That is what I am saying. "Price", that is $/BTC, leads difficulty. It is tightly coupled to operation cost.
A little further analysis shows that we are already there. When you total costs for power, hosting, depreciation, etc. you will find that we have substantially, already reached equilibrium. Any changes to this will be more or less incremental. The ratios will be very solid until we see a quantum leap in efficiencies.
I disagree. You analyzed only a short period of time, a time far from equilibrium. Long-term price/difficulty ratios are trending down:http://bitcoin.atspace.com/income.html
and there is still a lot of going on and the equilibrium is not yet achieved.
The trend was down due to increases of efficiency in CPU mining and introducing of GPU mining. But until recently, mining was oligopolistic. Only tech-savvy people were able to mine with GPUs but it has become more "democratic". Pools which are a recent invention also changed the dynamic quite a bit. These processes are not over. Moreover, mining is still too profitable for anybody to drop out. Mining income for ATI cards is still a few times the electricity prices. Including equipment depreciation does not change it. And there is still a possible a dynamic of concentration of mining in countries with cheap electricity. $/BTC/difficulty ratios that are unprofitable for countries with expensive electricity will still be fairly profitable for those with cheap electricity.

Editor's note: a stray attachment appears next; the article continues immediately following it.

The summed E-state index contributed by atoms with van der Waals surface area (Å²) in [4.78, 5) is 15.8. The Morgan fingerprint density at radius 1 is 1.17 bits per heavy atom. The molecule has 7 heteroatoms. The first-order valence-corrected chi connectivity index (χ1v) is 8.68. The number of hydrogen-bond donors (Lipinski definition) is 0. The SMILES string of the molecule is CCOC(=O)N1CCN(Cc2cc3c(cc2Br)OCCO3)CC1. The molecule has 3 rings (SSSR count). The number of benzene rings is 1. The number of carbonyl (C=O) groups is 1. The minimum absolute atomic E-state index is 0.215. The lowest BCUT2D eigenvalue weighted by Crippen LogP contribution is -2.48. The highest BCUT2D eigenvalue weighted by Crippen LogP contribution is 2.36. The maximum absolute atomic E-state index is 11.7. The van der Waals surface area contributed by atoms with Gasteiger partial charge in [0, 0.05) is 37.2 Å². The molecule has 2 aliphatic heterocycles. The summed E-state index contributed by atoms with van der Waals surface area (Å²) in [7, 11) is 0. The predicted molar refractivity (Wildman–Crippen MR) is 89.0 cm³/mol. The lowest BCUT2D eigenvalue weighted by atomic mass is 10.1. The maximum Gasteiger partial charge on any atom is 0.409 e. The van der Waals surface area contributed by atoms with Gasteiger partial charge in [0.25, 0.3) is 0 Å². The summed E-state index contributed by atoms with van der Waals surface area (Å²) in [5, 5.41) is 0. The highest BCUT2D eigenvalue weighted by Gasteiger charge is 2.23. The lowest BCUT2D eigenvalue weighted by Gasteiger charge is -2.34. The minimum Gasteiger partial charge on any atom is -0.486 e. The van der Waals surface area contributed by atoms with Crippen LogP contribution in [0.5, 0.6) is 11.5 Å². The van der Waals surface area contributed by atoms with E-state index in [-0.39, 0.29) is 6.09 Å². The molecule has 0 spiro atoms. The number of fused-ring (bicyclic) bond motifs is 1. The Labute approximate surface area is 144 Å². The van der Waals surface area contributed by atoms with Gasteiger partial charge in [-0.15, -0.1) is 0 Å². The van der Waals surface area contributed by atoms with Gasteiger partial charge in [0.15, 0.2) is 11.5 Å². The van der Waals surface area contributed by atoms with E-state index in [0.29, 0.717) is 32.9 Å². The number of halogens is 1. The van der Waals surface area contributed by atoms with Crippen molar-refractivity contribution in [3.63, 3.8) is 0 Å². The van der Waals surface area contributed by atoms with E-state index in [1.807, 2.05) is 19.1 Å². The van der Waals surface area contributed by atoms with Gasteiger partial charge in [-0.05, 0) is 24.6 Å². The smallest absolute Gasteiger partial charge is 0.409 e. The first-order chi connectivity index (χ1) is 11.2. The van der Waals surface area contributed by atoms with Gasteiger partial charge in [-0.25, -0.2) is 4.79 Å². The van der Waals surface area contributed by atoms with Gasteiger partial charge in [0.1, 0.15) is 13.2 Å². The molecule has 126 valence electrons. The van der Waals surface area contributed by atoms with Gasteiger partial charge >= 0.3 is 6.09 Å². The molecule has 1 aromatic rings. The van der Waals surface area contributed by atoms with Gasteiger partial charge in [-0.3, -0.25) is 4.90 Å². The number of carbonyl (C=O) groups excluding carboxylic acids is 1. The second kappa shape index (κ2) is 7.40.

And there is still possibility of botnets or others with "free" electricity and the recent "mystery miner" that changed current difficulty substantially might have been such an example.
I think the difficulty/BTC price ratio will be still trending up (except for the current round where the "mystery miner" artificially pumped the difficulty). Much more slowly than during recent mining gold rush but still respectable 10%+ per 2016 blocks until probably around 150,000-200,000, where it will slow further.